Previous reports stated that the Cavs and Thompson's camp were unable to see eye-to-eye in contract talks, and his decision to sign with Boston serves as testament to this fact. Simply put, Cleveland was unwilling to pay Thompson the money he was asking for. Was it the right decision for the Cavs to let him walk? From a financial standpoint, that's probably a yes.
Thompson is not exactly a centerpiece big man, and with Andre Drummond and Kevin Love (and most recently JaVale McGee) in the mix, there was a bit of a logjam in the Cavs' frontcourt. The Cavs already shelled out a whopping $82 million to Thompson over the past five years, and at this point, $9.5 million per season turned out to be outside of Cleveland's price range.
Per Forbes, the Cavs franchise is valued at $1.56 billion as of February 2021. The team's value increased from $1.3 billion in 2019 and $1.5 billion in 2020. During the 2019-20 season, the franchise reportedly gained a total revenue of $269 million along with $137 million in player expenses.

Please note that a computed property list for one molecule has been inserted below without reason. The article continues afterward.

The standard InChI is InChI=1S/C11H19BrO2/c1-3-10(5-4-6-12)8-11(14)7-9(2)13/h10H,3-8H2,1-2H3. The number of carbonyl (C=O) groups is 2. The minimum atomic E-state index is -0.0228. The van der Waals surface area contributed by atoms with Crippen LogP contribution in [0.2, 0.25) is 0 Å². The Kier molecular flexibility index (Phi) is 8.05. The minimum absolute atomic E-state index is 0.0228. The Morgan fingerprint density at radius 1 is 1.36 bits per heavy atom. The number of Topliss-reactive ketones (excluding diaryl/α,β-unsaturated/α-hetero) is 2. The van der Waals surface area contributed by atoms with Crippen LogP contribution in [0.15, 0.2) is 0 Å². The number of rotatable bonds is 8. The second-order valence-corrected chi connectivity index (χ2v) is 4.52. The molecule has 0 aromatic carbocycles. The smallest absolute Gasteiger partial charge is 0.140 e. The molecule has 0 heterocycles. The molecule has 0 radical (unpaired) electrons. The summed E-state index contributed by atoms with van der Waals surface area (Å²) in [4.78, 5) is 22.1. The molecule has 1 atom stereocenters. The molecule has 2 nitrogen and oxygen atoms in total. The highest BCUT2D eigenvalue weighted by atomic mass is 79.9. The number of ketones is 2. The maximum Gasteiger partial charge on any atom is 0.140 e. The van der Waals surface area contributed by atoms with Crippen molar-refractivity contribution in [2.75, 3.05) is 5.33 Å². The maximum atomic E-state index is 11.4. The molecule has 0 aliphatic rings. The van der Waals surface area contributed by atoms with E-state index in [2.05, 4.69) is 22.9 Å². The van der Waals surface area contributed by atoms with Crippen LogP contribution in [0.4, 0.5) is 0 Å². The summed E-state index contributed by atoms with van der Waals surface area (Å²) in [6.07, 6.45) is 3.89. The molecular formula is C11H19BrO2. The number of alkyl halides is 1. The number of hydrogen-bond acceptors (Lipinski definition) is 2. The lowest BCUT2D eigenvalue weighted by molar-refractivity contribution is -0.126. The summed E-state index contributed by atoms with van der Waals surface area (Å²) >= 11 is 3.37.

Dan Gilbert is the owner of the Cavs. The 58-year-old billionaire grew his fortune in the industry of mortgage loans, co-founding Quicken Loans and currently serving as the chairman.
Gilbert purchased the Cavs in 2005 for $375 million. The most significant highlight of his tenure as the franchise owner is the team's one and only championship in 2016.
Gilbert also owns the Canton Charge of the NBA G League, as well as the Cleveland Monsters of the American Hockey League.
Cleveland's current head coach is 41-year-old J.B. Bickerstaff. He took over the team after John Beilein resigned from the post in February of 2019. Bickerstaff, who was previously occupying the position as an assistant coach, was announced as the Cavs' interim head coach in the wake of Beilein's departure. One month later, he agreed to a multi-year contract with the team to serve as the head coach on a permanent basis.